Published below is a statement initiated by young Tamil Australians for Australian citizens add their name to in order to protest against the brutal and genocidal war being waged by the Sri Lankan Army (SLA) against the Tamil people.
The Tamil people are an oppressed minority in Sri Lanka. The Liberation Tigers of Tamil Eelam (LTTE) have been waging an armed struggle for an independent state in the north-east of the island. The Sri Lankan government has refused to negotiate a settlement to the decades-long conflict, while the SLA has escalated its military assault, not just on the LTTE, but on the civilian Tamil population.
A February 20 report by the US-based Human Rights Watch accused the SLA of "slaughtering civilians", according to a Tamilnet.com article that day.
The HRW called on the Sri Lankan government to immediately cease its indiscriminate artillery attacks on civilians in the northern Vanni region and its policy of detaining displaced persons in internment camps.
"Sri Lankan forces are shelling hospitals and so-called safe zones and slaughtering the civilians there", stated HRW legal and policy director James Ross. "Sri Lankan forces have repeatedly and indiscriminately shelled areas crowded with displaced persons."
HRW also criticised the LTTE for allegedly not allowing civilians to flee areas under attack.
Although Sri Lanka claims to have almost totally defeated the LTTE, on February 20 two LTTE planes carried out bombings against Sri Lankan Air Force headquarters in the capital Colombo and an SLAF installation at Katunayakein. Two people have been reported killed.
The same day, thousands of Tamils living in the US rallied outside the White House to demand an immediate ceasefire.
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We are Australian citizens who share a deep concern about the escalating civilian crisis in Sri Lanka.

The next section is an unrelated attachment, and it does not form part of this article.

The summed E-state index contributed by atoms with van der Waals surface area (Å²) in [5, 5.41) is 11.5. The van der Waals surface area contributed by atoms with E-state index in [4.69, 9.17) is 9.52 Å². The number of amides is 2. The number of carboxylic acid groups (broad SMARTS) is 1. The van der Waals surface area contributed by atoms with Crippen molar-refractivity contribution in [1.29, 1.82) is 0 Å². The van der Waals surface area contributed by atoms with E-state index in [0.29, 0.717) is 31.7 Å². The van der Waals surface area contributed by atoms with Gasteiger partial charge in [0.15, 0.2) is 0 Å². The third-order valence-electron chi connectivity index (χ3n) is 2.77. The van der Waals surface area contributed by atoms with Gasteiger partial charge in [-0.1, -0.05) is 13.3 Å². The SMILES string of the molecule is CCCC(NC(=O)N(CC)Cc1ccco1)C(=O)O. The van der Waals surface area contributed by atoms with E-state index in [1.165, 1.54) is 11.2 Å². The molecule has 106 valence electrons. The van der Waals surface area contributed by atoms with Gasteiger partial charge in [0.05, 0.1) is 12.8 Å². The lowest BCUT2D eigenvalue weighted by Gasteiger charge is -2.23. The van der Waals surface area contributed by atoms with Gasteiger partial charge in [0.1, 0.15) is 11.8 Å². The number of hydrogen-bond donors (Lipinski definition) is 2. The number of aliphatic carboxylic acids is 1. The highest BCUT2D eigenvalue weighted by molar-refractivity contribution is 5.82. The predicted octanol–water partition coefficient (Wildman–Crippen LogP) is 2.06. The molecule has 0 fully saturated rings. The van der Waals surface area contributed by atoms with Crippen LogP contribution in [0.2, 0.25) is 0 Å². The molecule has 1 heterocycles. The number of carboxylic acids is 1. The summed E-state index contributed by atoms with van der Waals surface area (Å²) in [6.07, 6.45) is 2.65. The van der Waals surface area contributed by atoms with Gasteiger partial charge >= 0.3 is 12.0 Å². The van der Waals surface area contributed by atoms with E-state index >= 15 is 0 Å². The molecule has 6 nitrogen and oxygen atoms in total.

We call on the Australian government to demand the Sri Lankan authorities and the LTTE declare an immediate ceasefire.
We are deeply concerned about the lack of medical staff and aid agencies serving the estimated 250,000 civilians trapped in the conflict zone.
In September 2008, the Sri Lankan government evicted United Nations and international aid agencies from these areas. While the local Red Cross is still operating within the conflict area, its presence is threatened by the ongoing conflict.
The departure of international witnesses within the conflict area will remove accountability for all parties to the conflict.
The Sri Lankan government has also issued orders to doctors and other health staff to leave the conflict area immediately.
We demand the Sri Lankan government allow international monitoring and medical and aid agencies unrestricted access to the conflict zones immediately.
In direct violation of the Geneva Conventions, civilian hospitals in the conflict zones have repeatedly come under aerial bombing and shelling.
Furthermore, on February 2 the Sri Lankan defence secretary Gotabaya Rajapakse stated that everything outside a government declared safety zone is a military target and no exception will be given to medical facilities.
We urge the Australian government to demand the Sri Lankan government stop the aerial bombing of hospitals and both parties cease placing civilians in direct cross-fire in all areas.
Foreign and domestic media have been banned from entering the conflict zones since January 2008, when the government unilaterally withdrew from a ceasefire and commenced its military offensive.
Without independent reporting, it is impossible to separate fact from propaganda by all parties to the conflict.
We call on the Australian government to pressure Sri Lankan officials to permit independent journalists unrestricted access to the conflict zones.
Furthermore, we recognise that the Tamil citizens of Sri Lanka have been subject to ethnic discrimination by successive Sri Lankan governments since Sri Lanka gained independence in 1948.
We acknowledge that all people, including the Tamils, have the right to self-determination and must freely determine their political status and freely pursue their economic, social and cultural development.
We acknowledge that a military solution to this conflict will not bring lasting peace to Sri Lanka.
With the intention of ensuring long-term peace, we call on the Australian government to lead political negotiations that recognise the legitimate aspirations and protects the human rights of all Sri Lankans.